Priorities and Cultures and Classrooms: The Promise and Challenge of Improving Teaching at Yale

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Elizabeth Carroll
Essay Abstract:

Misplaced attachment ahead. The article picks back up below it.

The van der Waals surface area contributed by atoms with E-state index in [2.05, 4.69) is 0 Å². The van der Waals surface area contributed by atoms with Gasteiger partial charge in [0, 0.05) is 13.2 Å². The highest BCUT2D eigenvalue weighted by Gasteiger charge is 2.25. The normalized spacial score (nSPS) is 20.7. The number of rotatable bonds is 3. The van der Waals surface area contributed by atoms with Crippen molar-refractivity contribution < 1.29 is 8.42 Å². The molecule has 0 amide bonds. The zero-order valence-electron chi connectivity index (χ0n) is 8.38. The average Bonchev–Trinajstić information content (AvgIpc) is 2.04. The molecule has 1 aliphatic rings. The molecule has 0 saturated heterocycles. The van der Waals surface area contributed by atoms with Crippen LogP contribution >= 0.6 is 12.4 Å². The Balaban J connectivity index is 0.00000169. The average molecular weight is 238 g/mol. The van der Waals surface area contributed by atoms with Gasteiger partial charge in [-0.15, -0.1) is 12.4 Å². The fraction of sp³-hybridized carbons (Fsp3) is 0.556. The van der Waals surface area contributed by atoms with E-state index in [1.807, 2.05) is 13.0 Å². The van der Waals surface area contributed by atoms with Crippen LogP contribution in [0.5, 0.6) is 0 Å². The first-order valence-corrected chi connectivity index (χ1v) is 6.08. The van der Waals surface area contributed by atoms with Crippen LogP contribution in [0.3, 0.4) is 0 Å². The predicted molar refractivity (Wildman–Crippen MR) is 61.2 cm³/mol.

How to better support teaching is a question that much of higher education is asking itself, as institutions struggle to use active pedagogies and increase learning. I did a close study of how teaching works at Yale, using interviews, archives, literature reviews, and evaluation data. I aim to address implementation challenges by analyzing teaching policies and cultures historically and departmentally. Interviews reveal that though written university policies disregard teaching, professors and administrators still value it highly. Data showed significant satisfaction problems within the Natural Sciences. A look at Yale’s history reminds us that these teaching challenges have been around for decades. Progress has been made in course evaluations, while challenges remain around incentives and strengthening teaching culture. STEM reform today is wrestling with these questions. Then I analyze twelve Yale departments, which are shown to have similar policies but different cultures. It’s culture and tradition that largely drives teaching. Departmental culture could be improved through strategic hiring and organizing groups to collaborate on teaching. In conclusion, I suggest taking a series of smaller steps that aim to build on each other, by focusing on culture more than incentives, and by creating low-time commitment faculty groups for teaching collaboration.